When I was twelve years old I would have told you that running the mile was the WORST thing ever. I hated it. But I didn’t only hate running while running; I began dreading it even when I wasn’t doing it. At my middle school we did timed runs every Friday. The first Friday it was one lap; the next, two laps; the next, three; and on the last Friday it would be four laps for our timed mile-long run. It would take me fourteen or fifteen minutes. It hurt me to run. I wanted to barf. I hated being so slow. I hated having to struggle in front of my peers.
When I was in eighth grade, there were two seventh graders who were gifted runners. They could run a mile in seven minutes. What was this wizardry? Once, one of them, Nicole (who I just googled—she grew up to be a teacher and track-and-field coach!) ran with me and talked to me as I ran. This was my first inkling of “when I’m not thinking about how much I hate running, it’s easier.” I remember that, to my amazement, with her support I could run a ten-minute mile. What was this wizardry?
While I was a competitive swimmer in high school, I continued to hate the timed runs throughout school. When I was about twenty years old, at university as a math student, I joined a gym. At the end of the gym-equipment orientation the dude showed me how to use a treadmill. I had a Walkman (true story) so I put on some music and started to run. By choice. I remember thinking, “I can stop whenever I want, so it’s no big deal.” I ran a nine-minute mile that day. It blew my mind. I could go faster and longer when I chose to run myself. My categorizing mind had to move running out of the “I hate this” category. (Since then, I’ve realized that I dislike “have to” and now have to make sure I’m not conflating the task with the mandate.) Once I moved it in my mind, I started moving it in my body. I ended up transferring to the Kinesiology department (for a few reasons, but the idea that I could learn all about the physiology of running WHILE running was compelling) and by the end of that year, I ran my first 6:47 minute mile. Over the next ten years I ran (and won) 5Ks and 10Ks, half marathons and triathlons, and then fifteen years from there, went on to seek more all-day movement, lots of hiking, short- and long-distance walking, and a constant pursuit of keeping generally mobile and strong.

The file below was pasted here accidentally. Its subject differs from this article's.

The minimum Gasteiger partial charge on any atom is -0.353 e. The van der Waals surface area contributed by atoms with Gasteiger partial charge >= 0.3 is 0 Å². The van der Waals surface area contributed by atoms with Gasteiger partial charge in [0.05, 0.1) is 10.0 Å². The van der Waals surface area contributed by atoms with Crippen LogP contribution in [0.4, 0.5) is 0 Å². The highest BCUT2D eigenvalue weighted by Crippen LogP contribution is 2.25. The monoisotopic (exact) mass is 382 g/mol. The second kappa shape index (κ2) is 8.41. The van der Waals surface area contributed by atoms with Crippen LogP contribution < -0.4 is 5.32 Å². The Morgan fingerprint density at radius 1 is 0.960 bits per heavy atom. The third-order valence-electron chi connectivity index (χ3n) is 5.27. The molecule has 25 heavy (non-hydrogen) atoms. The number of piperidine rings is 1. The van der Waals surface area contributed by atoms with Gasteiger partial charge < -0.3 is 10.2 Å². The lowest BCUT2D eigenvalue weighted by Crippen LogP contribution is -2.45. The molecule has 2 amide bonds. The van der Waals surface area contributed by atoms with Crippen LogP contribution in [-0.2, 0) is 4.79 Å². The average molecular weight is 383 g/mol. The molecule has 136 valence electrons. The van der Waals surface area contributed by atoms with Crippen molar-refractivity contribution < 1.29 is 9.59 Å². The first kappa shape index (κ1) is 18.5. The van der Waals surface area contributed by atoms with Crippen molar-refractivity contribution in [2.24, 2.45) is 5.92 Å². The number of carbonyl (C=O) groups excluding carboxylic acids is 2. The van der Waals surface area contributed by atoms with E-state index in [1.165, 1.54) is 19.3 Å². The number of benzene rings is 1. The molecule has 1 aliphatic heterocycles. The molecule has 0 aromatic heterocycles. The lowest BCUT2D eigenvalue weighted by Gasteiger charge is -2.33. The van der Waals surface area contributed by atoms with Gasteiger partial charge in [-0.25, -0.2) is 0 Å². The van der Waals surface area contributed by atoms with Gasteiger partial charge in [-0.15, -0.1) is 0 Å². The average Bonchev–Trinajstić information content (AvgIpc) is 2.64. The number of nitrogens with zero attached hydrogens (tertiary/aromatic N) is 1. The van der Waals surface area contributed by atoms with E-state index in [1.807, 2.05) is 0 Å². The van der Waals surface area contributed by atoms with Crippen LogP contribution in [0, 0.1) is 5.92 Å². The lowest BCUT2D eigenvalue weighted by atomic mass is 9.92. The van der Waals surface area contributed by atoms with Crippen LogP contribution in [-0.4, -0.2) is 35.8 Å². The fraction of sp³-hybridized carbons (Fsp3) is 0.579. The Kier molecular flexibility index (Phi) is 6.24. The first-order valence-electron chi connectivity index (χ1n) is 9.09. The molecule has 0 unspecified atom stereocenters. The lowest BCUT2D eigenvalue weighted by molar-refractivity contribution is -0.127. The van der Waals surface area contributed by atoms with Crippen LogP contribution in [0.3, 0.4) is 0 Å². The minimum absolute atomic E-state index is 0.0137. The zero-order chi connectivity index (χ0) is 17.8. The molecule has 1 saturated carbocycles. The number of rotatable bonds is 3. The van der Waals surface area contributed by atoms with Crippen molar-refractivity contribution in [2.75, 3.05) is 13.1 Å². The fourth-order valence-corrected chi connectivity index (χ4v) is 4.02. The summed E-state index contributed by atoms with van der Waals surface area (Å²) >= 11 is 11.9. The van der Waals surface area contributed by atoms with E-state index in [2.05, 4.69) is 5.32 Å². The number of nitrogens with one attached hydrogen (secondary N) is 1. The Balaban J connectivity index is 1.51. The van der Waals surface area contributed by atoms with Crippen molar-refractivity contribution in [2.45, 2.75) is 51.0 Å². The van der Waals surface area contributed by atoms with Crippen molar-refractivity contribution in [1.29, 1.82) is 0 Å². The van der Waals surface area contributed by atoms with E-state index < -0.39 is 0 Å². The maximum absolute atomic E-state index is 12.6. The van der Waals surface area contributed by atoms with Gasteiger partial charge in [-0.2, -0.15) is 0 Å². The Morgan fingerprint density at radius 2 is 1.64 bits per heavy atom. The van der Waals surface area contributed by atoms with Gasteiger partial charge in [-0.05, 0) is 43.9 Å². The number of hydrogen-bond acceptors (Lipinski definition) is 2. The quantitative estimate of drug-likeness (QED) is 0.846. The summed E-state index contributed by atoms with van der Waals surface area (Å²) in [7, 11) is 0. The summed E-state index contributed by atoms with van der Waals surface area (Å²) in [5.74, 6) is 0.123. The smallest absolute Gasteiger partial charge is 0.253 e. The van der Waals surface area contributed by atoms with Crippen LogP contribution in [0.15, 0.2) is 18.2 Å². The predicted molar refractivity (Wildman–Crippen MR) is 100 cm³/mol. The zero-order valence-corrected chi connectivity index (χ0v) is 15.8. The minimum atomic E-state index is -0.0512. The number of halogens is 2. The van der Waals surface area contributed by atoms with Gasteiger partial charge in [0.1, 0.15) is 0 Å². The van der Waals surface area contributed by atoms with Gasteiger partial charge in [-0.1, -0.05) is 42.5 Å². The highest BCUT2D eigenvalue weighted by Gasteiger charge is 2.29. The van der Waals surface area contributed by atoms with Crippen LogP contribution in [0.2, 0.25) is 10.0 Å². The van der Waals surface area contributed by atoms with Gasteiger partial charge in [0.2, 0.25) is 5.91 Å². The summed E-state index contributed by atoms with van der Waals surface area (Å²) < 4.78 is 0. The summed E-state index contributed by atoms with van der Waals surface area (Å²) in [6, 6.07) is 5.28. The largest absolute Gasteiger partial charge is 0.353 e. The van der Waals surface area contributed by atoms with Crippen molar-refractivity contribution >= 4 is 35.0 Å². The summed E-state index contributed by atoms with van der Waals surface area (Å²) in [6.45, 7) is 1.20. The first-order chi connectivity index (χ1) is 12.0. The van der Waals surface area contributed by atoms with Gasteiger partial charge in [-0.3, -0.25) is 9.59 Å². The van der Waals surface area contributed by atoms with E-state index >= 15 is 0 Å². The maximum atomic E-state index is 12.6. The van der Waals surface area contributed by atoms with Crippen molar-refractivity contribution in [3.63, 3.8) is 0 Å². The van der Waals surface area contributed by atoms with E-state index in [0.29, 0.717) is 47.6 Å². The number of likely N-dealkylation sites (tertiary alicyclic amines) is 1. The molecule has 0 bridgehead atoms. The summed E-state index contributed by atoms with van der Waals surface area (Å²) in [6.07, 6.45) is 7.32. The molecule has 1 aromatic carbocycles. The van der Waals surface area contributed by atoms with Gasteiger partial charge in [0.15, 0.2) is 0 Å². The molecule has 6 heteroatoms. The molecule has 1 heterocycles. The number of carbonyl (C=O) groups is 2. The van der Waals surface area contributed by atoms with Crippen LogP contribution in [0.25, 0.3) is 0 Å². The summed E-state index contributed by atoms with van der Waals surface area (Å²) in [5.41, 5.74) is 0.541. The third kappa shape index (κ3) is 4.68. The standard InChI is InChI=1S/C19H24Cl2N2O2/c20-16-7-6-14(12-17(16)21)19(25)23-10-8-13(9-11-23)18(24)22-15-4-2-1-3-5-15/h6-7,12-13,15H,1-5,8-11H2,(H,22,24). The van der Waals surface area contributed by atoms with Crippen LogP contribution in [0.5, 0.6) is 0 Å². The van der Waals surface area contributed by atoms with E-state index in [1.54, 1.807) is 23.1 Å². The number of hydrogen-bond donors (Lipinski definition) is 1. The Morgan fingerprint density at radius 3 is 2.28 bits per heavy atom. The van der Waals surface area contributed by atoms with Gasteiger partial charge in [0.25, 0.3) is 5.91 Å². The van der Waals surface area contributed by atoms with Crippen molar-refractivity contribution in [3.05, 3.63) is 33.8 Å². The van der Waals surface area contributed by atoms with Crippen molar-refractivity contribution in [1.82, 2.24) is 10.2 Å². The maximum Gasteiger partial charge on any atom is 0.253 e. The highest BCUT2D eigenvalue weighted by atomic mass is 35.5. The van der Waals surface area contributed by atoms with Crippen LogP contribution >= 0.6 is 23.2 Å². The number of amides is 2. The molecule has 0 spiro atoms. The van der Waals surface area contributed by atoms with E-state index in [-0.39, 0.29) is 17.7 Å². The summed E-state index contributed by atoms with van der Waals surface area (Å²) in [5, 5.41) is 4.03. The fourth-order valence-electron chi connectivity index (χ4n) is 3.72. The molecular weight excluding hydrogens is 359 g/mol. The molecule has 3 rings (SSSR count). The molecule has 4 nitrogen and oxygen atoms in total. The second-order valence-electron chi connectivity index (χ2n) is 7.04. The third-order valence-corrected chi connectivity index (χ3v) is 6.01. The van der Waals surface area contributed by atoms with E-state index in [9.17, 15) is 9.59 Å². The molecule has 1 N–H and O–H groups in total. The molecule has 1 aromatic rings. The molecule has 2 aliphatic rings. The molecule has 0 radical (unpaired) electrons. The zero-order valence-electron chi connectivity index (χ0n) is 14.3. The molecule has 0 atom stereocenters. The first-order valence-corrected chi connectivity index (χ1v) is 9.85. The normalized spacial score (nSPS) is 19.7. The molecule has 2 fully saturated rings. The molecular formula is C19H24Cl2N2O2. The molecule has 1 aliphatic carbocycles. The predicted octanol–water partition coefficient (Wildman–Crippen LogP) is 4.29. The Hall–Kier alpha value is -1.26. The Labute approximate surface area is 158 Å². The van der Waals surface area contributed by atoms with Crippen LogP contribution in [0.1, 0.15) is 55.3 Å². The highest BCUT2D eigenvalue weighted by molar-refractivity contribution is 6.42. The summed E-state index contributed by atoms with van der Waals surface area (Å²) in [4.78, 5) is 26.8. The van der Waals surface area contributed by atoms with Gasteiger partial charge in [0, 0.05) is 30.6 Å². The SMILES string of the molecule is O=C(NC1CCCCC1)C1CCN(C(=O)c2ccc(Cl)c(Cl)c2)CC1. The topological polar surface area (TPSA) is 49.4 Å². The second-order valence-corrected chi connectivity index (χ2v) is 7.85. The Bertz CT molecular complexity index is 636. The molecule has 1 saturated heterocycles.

As I explain further in Grow Wild, culture is an individual’s set of attitudes, values, beliefs, and behaviors, as well as those shared by a group of people, communicated from one generation to the next. We are each within an overarching culture, but we are also within smaller subcultures. We may have a family-of-origin culture, a community or location culture, a religious-community culture, and an education culture, and we all have a personal culture. These cultures are distinct from but also relate to each other.
Right now, “sedentary culture” is part of the broader, overarching culture, but subcultures—including our individual culture—can also be sedentary. These sedentary subcultures end up reinforcing the overarching culture, so what can we do? I’m (obviously) interested in working on sedentarism at the broadest cultural level, but I recognize that the most immediate benefits can be found by changing our personal culture. I’ve made working on sedentarism at this level part of my work as well.
Surely I’d be moving more if society was set up to encourage or even require us to move more, but I’m happy with my progress to date. My greatest work has been in changing my personal culture, which then has grown into a dynamic family culture. My kids do not have the same sedentary formative years as I did, and here’s one example: our family just decided to sign up to run a 10K. We thought the kids would have fun running the first couple of miles and then enjoy walking the rest, but we ended up running the entire thing. Turns out my ten-year-old, who hasn’t enjoyed running in the past, realized that the format of competition and group excitement changed his perception of how hard it would be, and he averaged an eleven-minute-per-mile pace for all 6.2 miles of the 10K. The eight-year-old averaged a fourteen-minute mile for the whole race. (P.S. None of us regularly practice running, but our approach to moving throughout each day seems to have provided us with enough fitness to be able to run when the time came.)
My point isn’t running times, or even the running itself. Everyone will have to think about examples of their own personal movement hurdles. I’m wanting to highlight the power of a change in our perception, and how personal changes can affect more than just ourselves. I now belong to a dynamic family. I worked to grow a dynamic family culture, even though I didn’t start there.
I recently had a chance to get back to my middle school with my kids and found the same track still there. Guess what I did?